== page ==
Additional Paid-In Capital (APIC)

True Tamplin

Written by True Tamplin, BSc, CEPF®
Updated on August 26, 2021

What Is Additional Paid-In Capital (APIC)? – Definition

Additional Paid-in Capital (APIC) is the amount invested in a corporation by its owners, in addition to the par value of any capital stock.
Stockholders may have claims against the corporation arising from payments into the company from events other than operations or the issuance of stock. While the most precise approach would identify the specific origin of the claims, immateriality usually results in their being grouped into a single Additional Paid-In Capital or Capital in Excess of par account. The paragraphs below describe several examples of events that create this type of claim.

Defaulted Subscriptions

In the event that a subscriber to stock fails to pay in the full amount promised and the corporation is allowed to keep some or all of the cash paid in prior to the default, additional paid-in capital is created to the extent of the unrefunded amount. Refer to the Sample Company situation and assume further that a subscriber to 10,000 shares defaults on May 1.
Additional paid in capital Defaulted Subscription journal entry
If 90,000 shares are issued to the paid-up subscribers, this entry would be made:
Defaulted Subscription journal entry
At this point, account associated with the default have these balances:
Defaulted Subscription
Further, the corporation has accepted $150,000 of the subscriber’s cash. If the full amount is refunded on May 15, this entry would be made:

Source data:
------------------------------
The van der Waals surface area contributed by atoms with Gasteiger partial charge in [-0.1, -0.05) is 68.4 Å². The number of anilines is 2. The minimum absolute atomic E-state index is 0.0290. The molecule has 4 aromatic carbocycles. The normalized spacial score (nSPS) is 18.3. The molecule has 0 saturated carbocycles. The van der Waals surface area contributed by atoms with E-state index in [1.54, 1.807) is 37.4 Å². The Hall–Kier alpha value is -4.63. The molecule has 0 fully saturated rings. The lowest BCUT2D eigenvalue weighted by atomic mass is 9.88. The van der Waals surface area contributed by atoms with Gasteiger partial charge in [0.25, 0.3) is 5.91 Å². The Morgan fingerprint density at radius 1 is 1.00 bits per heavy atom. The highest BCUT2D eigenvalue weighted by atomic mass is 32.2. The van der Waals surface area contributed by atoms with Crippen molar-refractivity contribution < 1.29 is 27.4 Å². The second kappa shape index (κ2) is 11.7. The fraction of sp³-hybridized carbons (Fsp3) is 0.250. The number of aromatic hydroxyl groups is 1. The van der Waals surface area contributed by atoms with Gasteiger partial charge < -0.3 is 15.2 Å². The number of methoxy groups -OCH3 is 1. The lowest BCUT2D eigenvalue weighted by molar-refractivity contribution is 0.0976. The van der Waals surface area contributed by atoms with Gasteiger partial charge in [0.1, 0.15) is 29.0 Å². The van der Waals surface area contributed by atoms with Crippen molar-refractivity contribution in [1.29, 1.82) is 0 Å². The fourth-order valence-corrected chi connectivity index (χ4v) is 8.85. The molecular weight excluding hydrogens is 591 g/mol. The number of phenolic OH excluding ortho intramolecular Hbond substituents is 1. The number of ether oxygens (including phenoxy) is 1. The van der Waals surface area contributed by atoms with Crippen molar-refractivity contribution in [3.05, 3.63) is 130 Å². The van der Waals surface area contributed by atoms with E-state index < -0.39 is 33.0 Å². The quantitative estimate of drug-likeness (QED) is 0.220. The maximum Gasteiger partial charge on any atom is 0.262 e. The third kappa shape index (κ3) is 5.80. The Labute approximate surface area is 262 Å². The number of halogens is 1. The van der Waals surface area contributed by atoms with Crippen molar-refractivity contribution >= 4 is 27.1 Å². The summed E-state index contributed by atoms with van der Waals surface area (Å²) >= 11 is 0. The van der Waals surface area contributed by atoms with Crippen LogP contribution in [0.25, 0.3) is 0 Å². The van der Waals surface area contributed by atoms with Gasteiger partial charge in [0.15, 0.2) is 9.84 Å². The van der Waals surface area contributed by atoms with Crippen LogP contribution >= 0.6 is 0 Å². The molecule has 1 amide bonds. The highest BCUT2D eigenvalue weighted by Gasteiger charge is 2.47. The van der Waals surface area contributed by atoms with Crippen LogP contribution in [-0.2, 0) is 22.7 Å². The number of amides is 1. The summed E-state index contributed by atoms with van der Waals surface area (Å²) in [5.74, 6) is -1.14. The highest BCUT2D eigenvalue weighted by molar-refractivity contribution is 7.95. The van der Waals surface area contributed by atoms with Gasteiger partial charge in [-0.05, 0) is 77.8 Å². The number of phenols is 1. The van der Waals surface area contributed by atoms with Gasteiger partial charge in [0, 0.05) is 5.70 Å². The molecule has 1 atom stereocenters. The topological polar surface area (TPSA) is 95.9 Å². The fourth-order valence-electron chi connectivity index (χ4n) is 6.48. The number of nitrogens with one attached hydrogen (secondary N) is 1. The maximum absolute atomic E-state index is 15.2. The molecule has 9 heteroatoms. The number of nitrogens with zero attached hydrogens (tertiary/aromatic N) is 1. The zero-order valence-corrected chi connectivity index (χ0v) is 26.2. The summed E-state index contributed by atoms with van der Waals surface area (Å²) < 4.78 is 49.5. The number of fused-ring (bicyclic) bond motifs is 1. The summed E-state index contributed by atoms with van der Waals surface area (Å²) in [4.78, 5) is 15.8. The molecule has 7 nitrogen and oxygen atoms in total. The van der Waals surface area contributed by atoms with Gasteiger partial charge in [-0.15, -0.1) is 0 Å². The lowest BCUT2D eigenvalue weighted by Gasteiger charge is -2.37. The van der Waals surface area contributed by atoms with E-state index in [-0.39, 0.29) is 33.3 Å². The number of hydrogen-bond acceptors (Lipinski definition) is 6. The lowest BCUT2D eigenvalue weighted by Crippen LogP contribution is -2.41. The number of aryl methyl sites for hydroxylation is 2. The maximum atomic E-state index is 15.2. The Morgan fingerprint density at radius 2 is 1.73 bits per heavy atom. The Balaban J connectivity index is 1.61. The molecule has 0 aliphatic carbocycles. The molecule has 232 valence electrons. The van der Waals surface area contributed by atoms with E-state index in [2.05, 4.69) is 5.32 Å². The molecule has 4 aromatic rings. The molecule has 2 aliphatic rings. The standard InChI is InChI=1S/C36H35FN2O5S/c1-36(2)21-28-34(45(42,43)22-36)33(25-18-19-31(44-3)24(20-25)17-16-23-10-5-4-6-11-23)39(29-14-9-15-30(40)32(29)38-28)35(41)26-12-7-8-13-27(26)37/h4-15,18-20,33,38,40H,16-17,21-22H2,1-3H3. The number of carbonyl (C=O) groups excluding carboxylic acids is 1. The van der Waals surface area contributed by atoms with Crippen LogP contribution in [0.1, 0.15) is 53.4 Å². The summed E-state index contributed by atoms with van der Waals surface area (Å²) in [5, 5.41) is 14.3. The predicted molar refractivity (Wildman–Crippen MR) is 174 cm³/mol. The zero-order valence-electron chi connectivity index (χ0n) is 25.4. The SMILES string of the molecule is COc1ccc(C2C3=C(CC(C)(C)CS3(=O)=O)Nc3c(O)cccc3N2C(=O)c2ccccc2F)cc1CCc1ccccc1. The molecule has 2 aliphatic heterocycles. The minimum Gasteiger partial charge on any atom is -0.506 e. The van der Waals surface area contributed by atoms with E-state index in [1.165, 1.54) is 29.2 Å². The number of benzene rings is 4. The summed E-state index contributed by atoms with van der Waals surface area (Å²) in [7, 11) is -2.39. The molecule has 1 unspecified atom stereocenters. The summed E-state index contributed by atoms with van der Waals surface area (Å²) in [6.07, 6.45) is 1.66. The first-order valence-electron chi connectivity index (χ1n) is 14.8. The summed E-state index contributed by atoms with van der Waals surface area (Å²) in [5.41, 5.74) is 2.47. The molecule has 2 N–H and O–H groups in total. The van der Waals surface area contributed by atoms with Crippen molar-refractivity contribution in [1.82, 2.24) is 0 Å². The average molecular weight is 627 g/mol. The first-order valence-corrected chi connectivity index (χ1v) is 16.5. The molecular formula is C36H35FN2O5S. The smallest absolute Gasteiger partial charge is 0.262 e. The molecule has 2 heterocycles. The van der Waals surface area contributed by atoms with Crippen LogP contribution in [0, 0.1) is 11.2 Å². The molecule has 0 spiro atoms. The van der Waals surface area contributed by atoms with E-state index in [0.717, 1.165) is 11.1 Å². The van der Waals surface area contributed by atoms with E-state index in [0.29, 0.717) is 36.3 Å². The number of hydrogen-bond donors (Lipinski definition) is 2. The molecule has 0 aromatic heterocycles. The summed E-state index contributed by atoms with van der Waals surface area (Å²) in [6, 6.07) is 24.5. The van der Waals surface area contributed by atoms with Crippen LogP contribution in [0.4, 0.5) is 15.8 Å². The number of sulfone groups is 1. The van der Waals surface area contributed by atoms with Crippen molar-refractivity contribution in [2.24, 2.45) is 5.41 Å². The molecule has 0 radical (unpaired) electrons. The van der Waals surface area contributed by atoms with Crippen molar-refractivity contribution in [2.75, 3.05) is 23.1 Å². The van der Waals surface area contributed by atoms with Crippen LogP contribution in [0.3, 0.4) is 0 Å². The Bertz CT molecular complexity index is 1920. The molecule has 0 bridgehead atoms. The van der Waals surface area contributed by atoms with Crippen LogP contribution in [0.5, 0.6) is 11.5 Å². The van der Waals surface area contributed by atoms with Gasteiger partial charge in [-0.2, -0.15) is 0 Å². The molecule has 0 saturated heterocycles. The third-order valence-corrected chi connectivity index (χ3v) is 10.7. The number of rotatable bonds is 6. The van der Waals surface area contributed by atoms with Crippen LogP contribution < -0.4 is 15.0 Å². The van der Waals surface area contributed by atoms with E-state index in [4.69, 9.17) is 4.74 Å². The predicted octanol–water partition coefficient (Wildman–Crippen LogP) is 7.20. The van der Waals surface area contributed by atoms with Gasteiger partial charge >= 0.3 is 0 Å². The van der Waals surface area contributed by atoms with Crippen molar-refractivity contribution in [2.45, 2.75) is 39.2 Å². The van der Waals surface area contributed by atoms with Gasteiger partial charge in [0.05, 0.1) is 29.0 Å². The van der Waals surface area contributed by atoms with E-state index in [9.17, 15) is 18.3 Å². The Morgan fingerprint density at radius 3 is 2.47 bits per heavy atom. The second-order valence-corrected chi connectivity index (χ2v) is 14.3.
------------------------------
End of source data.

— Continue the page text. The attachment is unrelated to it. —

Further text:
Defaulted Subscription journal entry
A much more likely situation would call for the corporation to keep part of the cash in order to recover its costs. Suppose that Sample Company is allowed by the agreement to keep 30 percent of the cash; this entry would be made when the defaulted subscriber is refunded $105,000, or 70 percent of the $150,000 paid in:
Defaulted Subscription journal entry
The $45,000 (30 percent of $150,000) of additional paid-in capital represents claims held by the nondefaulting stockholders.

Donated Assets

A firm may accept a donated asset from a local government agency. The most common practice for recognizing the increase in stockholders’ equity calls for a credit to Additional Paid In Capital. If the Sample Company accepts a plot of land worth $850,000 as a donation, this entry would be made:
Donated assets journal entry
If the amount of capital created by this action is material, a more descriptive title might be used, such as Paid-In-Capital—Donated Assets, and the account balance would be separately disclosed. Whatever it is called, the account describes the claims held by the stockholders that arose from the acceptance of the assets.

True Tamplin, BSc, CEPF®

About the Author
True Tamplin, BSc, CEPF®

True Tamplin is a published author, public speaker, CEO of UpDigital, and founder of Finance Strategists.

True contributes to his own finance dictionary, Finance Strategists, and has spoken to various financial communities such as the CFA Institute, as well as university students like his Alma mater, Biola University, where he received a bachelor of science in business and data analytics.

To learn more about True, visit his personal website, view his author profile on Amazon, his interview on CBS, or check out his speaker profile on the CFA Institute website.

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